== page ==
This Turn-Based Deck-Builder Ditches Its Predecessor’s John Wick Vibes For Knights And Magic
4 mins read

This Turn-Based Deck-Builder Ditches Its Predecessor’s John Wick Vibes For Knights And Magic


Knights in Tight Spaces feels like more Fights in Tight Spaces. The sequel builds on the first game’s formula by adding more to it but it largely plays the same. You’re still drawing cards from your deck each turn, forcing you to think on the fly when it comes to what moves and special abilities you have to strategically take down the numerous enemies all huddled around you in a tight, grid-based arena. But the sequel builds on the rewarding flow of the first game by doubling down on the creative control of your deck, letting you further personalize the strategy you want to bring into combat.

The biggest two adjustments in Knights in Tight Spaces are (as the name implies) shifting from the modern-day super spy visuals to something more fantastically medieval and implementing a party system. So instead of working your way through a mission as a solo spy, you’re now a whole party of knights, archers, spellcasters, and other adventurers. You can play up to three characters at a time, with each having access to different cards and abilities. You’re still only using one deck but now you have to build it from a pool of multiple characters, creating new opportunities to take down tough foes with combos.

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For example, you could maneuver your tankiest character to shield your spellcaster from harm while they toss a fireball at the group of enemies in the corner, and while your last character switches places with one of the brutes trying to corner them so that an enemy archer accidentally shoots said brute instead. Each turn of combat is a series of considerations as you try to cause and effect your way to the best turn possible while also attempting to worsen the enemies’ turns based on what you can see they’re about to do.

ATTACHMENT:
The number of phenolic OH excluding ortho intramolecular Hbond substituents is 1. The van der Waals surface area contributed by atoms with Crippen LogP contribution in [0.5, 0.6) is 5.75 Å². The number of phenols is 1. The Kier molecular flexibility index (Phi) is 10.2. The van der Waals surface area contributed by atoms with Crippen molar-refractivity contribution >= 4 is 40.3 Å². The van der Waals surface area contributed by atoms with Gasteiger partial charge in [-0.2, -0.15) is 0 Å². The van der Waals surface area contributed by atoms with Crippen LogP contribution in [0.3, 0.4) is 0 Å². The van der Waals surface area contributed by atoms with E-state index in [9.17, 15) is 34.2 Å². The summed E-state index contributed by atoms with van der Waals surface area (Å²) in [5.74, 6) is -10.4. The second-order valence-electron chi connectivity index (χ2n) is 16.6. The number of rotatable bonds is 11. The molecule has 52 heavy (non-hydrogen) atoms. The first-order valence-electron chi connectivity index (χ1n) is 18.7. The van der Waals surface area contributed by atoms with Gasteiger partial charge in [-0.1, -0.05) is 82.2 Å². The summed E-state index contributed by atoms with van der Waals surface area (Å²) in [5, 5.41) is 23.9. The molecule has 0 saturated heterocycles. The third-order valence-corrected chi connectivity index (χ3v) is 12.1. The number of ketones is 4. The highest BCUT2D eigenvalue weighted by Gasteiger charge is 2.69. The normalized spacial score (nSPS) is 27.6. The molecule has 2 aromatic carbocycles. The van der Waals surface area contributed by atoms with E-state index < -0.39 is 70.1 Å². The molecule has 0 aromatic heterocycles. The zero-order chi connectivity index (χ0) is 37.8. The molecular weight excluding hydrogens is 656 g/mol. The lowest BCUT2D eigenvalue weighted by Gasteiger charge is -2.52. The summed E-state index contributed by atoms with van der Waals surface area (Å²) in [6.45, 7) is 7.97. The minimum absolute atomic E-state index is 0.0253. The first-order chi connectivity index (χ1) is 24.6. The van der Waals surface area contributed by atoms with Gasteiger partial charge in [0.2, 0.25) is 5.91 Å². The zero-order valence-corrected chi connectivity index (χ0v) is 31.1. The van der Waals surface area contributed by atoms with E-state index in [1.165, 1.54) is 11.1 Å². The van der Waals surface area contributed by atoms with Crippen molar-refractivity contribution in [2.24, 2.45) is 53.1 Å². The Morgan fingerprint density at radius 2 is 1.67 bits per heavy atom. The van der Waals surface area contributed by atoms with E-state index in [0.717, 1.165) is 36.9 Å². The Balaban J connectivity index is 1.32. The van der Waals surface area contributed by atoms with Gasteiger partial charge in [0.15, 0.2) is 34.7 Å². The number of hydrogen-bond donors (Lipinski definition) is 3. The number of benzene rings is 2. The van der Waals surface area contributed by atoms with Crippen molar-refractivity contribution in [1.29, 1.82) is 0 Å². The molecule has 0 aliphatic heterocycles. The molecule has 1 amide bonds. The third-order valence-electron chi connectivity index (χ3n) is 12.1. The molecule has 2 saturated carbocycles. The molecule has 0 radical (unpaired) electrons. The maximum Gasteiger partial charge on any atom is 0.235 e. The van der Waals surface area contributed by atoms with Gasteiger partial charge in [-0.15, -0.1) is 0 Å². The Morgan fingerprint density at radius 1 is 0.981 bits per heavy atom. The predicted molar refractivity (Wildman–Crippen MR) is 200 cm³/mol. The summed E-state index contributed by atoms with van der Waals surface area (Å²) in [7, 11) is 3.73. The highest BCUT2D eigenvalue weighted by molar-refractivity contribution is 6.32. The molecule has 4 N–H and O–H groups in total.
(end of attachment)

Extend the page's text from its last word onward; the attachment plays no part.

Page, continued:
There’s a loose story to Knights in Tight Spaces, following the misadventures of your starting character and the allies they happen to meet and recruit along the way. I started off playing as a tough-as-nails fist fighter who’s skilled in moving around the battlefield, tripping and stunning enemies, countering enemy attacks, and beating people silly with her fists. She reminded me of playing as a Monk in Dungeons & Dragons. Continuing that comparison, I quickly ran into a bow-wielding Ranger and invited her to join my party. We traveled for a while until the Ranger met her untimely demise, meaning I lost her forever. However, a few missions later, a shadowy organization offered to work with me and, after I agreed, they lent me one of their armored, sword and shield-wielding Fighters. We stopped at a tavern and paid to recruit a Cleric-like spellcaster who came in clutch for the rest of the demo, as their ability to cast a healing spell saved me on numerous occasions. I played that Heal All card literally every time I happened to draw it.

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The demo was not easy and it certainly feels like Knights in Tight Spaces is willing to push you a little harder than its predecessor did, heightening the value of individual characters and their respective decks so you’re more adamant about keeping everyone safe. Replacing lost characters seems easy enough–after losing my Ranger, I was told I’d have opportunities to recruit another one eventually–but losing any character in the midst of an encounter can still be vicious. The demo ended with a multiple-stage fight in which I had to go through a tough gauntlet without any way to heal my characters or switch things up between encounters. It was brutal, all the more so when the shield-wielding Fighter went down halfway through and I had to solely rely on my Monk and Cleric for the rest of the mission.

I loved every second of it though, and ended up playing much more than I’d originally planned. And if that’s not a strong enough indication of how much fun I had with the game, I’m not sure what is.

Knights in Tight Spaces is scheduled to launch for PC in 2024.



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